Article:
Article by Yunfei Cheng
College admission is a very grueling process for many, but it is undoubtedly one of the most important steps to complete as high school students conclude their years of hard work. Because it is something everyone has to go through, I would like to give some advice, especially for student athletes aiming to continue playing their respective sport in college.
Firstly, it is extremely important that you set a strategy and focus on it for your application. After all, a college application is an occasion where you present yourself to the university, persuading them that you are a student who is worth admitting. In this sense, grades matter, but it is also essential that you exhibit a certain talent that differentiates yourself from the rest of the applicants. From personal experience, it is good to focus on one of your talents whether it is soccer, debate, or community service. Doing this shows you have been devoted to one particular area of interest and can sustain an effort to end. An example of students with a strategy is the set of quadruplets who were accepted in to both Harvard and Yale this year; they presented themselves as a “set,” like they were a package deal, and they were successful (Callas). The strategy can be anything as long as it surprises the admissions officer and leaves them with a strong impression of you. My strategy was highlighting how fencing helped me connect with people from around the world. To follow my strategy, I centered my main college application essay around an experience in fencing that had a profound impact on me. In this way, the admissions officers knew I wanted to highlight fencing.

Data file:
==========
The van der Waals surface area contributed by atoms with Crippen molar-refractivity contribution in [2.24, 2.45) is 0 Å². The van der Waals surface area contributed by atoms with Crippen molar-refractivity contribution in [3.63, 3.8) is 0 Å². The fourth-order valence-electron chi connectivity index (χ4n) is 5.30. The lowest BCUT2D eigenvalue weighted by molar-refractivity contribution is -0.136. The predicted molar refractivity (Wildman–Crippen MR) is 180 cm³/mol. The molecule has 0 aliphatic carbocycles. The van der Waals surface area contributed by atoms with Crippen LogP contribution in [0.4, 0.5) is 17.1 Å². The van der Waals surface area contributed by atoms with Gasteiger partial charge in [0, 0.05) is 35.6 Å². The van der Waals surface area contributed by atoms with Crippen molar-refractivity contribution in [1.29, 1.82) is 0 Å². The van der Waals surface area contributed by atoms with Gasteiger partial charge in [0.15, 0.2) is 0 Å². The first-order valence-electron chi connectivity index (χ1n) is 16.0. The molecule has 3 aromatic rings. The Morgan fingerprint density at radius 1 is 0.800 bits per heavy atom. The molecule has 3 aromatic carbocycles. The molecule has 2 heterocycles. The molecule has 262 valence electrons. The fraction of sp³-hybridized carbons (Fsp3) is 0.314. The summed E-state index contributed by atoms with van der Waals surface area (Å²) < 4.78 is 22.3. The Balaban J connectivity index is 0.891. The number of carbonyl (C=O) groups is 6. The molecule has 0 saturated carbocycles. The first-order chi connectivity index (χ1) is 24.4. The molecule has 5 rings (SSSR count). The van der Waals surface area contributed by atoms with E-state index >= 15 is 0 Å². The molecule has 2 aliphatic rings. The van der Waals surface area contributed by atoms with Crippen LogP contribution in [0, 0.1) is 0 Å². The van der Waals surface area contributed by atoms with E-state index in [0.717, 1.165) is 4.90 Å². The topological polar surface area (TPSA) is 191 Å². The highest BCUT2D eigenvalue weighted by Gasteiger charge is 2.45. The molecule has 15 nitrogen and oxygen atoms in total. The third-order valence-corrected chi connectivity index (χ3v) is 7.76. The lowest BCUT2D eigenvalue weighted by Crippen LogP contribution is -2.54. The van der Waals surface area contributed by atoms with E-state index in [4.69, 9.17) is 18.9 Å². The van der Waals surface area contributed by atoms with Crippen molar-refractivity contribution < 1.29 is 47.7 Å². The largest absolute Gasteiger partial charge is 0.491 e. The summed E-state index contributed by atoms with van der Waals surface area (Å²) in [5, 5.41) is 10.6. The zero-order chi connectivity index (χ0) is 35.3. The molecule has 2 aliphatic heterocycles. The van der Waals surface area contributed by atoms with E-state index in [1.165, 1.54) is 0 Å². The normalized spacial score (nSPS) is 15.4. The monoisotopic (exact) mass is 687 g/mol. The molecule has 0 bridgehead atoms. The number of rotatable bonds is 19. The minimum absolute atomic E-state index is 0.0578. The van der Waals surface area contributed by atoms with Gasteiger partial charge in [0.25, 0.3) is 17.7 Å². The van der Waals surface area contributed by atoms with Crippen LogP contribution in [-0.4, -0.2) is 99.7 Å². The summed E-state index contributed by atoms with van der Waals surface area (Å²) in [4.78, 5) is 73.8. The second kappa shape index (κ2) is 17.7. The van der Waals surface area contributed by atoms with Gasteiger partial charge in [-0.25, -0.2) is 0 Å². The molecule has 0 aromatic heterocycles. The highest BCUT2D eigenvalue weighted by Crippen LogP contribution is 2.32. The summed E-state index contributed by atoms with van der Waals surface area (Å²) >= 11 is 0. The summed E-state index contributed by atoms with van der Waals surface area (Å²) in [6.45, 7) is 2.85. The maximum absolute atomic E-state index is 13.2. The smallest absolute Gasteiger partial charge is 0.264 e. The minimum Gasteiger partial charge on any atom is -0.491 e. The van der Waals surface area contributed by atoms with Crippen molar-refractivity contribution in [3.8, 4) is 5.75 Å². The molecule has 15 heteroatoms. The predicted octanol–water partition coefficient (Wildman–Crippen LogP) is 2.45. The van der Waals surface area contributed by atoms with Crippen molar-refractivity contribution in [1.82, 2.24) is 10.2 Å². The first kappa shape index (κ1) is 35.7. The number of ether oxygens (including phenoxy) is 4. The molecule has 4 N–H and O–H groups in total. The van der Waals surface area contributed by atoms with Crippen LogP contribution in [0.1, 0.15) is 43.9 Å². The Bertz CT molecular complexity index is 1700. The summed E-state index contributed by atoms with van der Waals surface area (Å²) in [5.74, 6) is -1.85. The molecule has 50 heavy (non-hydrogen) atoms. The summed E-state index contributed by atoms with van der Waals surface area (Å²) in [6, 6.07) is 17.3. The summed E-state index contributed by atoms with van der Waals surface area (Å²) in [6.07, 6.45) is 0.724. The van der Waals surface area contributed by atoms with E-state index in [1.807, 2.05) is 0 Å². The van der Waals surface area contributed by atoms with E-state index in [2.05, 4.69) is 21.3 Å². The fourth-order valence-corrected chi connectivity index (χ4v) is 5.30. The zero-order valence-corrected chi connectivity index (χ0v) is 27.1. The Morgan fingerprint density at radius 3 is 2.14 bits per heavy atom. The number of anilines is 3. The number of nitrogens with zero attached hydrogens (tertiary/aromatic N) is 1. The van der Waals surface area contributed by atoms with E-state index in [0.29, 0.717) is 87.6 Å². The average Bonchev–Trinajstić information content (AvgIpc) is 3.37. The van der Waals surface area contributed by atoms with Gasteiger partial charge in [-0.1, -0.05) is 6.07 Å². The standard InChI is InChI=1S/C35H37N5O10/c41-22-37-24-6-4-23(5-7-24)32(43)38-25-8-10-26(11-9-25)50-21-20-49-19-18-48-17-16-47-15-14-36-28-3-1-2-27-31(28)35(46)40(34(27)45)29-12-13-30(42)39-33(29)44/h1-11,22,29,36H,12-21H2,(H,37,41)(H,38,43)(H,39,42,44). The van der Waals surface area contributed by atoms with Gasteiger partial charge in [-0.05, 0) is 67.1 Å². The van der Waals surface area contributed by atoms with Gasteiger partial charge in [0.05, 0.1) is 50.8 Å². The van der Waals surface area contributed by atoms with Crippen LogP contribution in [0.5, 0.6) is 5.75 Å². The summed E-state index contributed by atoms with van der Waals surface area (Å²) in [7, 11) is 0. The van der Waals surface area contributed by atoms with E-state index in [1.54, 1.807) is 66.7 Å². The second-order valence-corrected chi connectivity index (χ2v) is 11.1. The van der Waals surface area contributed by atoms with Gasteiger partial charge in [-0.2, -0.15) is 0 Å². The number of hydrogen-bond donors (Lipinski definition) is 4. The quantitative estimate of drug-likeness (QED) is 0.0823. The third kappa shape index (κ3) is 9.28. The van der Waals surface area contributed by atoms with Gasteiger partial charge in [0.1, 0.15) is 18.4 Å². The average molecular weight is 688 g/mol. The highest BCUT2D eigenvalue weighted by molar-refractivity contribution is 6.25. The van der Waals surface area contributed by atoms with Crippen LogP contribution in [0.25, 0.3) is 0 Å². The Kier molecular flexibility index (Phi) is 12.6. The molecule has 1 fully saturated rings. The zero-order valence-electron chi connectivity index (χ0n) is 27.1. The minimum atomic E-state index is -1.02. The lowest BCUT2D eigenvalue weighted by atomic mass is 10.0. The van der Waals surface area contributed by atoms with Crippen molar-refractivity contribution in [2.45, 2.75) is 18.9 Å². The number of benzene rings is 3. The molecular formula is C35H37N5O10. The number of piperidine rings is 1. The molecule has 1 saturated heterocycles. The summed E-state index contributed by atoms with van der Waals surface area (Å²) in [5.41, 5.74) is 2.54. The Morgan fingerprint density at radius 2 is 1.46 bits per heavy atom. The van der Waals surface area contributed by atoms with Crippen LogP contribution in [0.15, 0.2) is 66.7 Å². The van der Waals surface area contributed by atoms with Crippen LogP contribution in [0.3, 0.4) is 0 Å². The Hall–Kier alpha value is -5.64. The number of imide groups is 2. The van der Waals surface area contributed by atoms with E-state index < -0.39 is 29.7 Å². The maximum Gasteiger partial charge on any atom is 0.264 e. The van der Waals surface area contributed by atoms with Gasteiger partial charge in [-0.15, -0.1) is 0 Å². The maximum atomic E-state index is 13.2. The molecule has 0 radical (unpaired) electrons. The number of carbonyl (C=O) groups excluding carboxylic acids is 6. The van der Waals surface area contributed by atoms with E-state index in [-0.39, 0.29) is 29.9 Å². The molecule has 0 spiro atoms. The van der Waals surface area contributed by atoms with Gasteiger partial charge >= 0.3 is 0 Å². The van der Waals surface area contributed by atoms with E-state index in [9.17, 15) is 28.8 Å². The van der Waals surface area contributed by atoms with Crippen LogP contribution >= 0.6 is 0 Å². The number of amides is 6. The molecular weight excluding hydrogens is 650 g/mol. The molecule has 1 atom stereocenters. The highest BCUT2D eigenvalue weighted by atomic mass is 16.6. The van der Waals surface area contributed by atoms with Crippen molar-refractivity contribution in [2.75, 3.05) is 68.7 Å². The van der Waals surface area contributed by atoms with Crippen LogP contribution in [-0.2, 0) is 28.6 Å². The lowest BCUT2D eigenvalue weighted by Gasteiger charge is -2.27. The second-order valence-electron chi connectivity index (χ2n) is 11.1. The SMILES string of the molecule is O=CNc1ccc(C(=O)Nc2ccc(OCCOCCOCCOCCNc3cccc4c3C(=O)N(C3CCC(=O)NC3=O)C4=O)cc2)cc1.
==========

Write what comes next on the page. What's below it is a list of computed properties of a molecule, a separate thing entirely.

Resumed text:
Even though it is good to focus on one aspect of who you are, you can mention other activities in other parts of the application such as the short essays. If you choose to do this, make sure they are brief and do not conflict with the main interest which you want to present.
If you are looking to apply as a student athlete though, preparation takes a lot more than just writing the college essays. However, the benefit of student athlete is that you don’t necessarily have to have a strong essay if the coach really wants you. The first step as a student athlete, before writing college essays, is writing many emails to a number of coaches. You should send emails as soon as possible and as frequently as possible, even if you are a freshman in high school, to familiarize yourself with the coaches. This way, they can see you improve over the years, as “improvement rate” is a crucial factor that collegiate coaches want to see before they take you. Do note that National Collegiate Athletic Association (NCAA) forbids college coaches from direct face-to-face interaction with high school students until they are in their junior year, but encourages email interactions from freshman year (Frank).
The next step is visiting the college. You might have to go multiple times, and it is good if at least once you can go through a trial training session with current members on the team. What you should look out for are things that did not get answered through questions alone, such as the atmosphere of the school or the taste of food in that region. Once you go see these facilities in person however, you will likely realize that they are all wonderful environments to study and play sports in. It ultimately comes down to determining which school/team/coach you think you would enjoy being with for the next four years.
After considering all factors, it is ideal if you are the one choosing the college instead of the college choosing whether or not to pick you. This is the greatest advantage of making connections prior to the application itself. In fact, the application doesn’t have to be stellar for the college to take you, if your new coach and now advocate will have already recommended you to the admissions officers. From this point on you are mostly reiterating your commitment to a particular sport, and that you desire to continue your practice in college.
Communication, CHS. “School Before Sports.” Central High School News. N.p., n.d. Web. 11
Callas, Jennifer. “Harvard and Yale: Quadruplets Accepted to Ivy League Schools.”
Time U.S. N.p., n.d. Web. 10 Apr. 2017.
Frank, David. “NCAA Rules: Contacting College Coaches.” Athnet. N.p., n.d. Web. 8